The Clock Is Ticking
Part one is here.
Magnus dropped a wad of vampire hair into the cauldron and began to stir the contents with a long-handled spoon as it turned from a sickly green to a dark brown. He watched as it bubbled for a moment, then conjured a flask and poured a portion of the potion into it. He put the stopper on and set it aside, picking up the next and filling it as well. Once three flasks sat side by side and the cauldron was empty, it vanished with a snap of his fingers and a cloud of blue sparks, and he picked up the three flasks and put them in a small leather bag.
His first meeting of the day was not at all pleasant. It was with a very stout Mundane who insisted she’d requested four flasks of the potion, not three, and refused to review the contract until Magnus threatened to leave. She relented, and when Magnus pointed to the part that stated they had, in fact, agreed on three bottles, she snatched them up and shoved the bag of jewels into his hands and stormed off.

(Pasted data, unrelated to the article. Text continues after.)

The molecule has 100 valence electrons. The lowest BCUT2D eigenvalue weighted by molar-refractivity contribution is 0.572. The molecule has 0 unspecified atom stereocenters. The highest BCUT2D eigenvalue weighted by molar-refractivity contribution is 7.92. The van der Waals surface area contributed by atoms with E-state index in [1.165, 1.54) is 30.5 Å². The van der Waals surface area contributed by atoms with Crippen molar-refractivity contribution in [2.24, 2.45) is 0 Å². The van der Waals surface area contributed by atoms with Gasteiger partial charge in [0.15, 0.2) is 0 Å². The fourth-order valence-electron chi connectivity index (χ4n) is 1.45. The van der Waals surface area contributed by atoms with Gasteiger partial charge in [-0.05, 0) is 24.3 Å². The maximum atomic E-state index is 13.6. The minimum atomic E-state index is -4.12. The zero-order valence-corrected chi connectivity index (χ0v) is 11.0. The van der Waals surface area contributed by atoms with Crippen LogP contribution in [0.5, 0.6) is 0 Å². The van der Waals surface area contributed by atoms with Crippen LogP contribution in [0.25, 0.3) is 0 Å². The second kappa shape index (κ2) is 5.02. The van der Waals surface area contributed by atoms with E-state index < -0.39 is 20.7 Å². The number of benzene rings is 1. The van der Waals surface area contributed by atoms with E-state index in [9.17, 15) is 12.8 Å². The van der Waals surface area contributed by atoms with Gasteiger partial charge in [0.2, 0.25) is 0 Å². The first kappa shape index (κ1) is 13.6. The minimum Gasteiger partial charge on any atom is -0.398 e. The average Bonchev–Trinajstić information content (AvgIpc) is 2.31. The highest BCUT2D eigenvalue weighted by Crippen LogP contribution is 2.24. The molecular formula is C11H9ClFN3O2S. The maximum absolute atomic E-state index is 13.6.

They were eighteenth century diamonds and rubies, and he’d been waiting for some time to get his hands on them. The way the diamonds were cut was of particular interest because it was a style that had been used only in one region for a very short period of time. This particular interest was the only reason he’d agreed to work with the woman at all, considering the fact that she wanted three flasks of what he’d told her would cause instant love and affection for her by the drinker. He couldn’t imagine that whatever she had planned was going to go well, but the moment she left the room, he put her out of his mind, already preparing for his next client.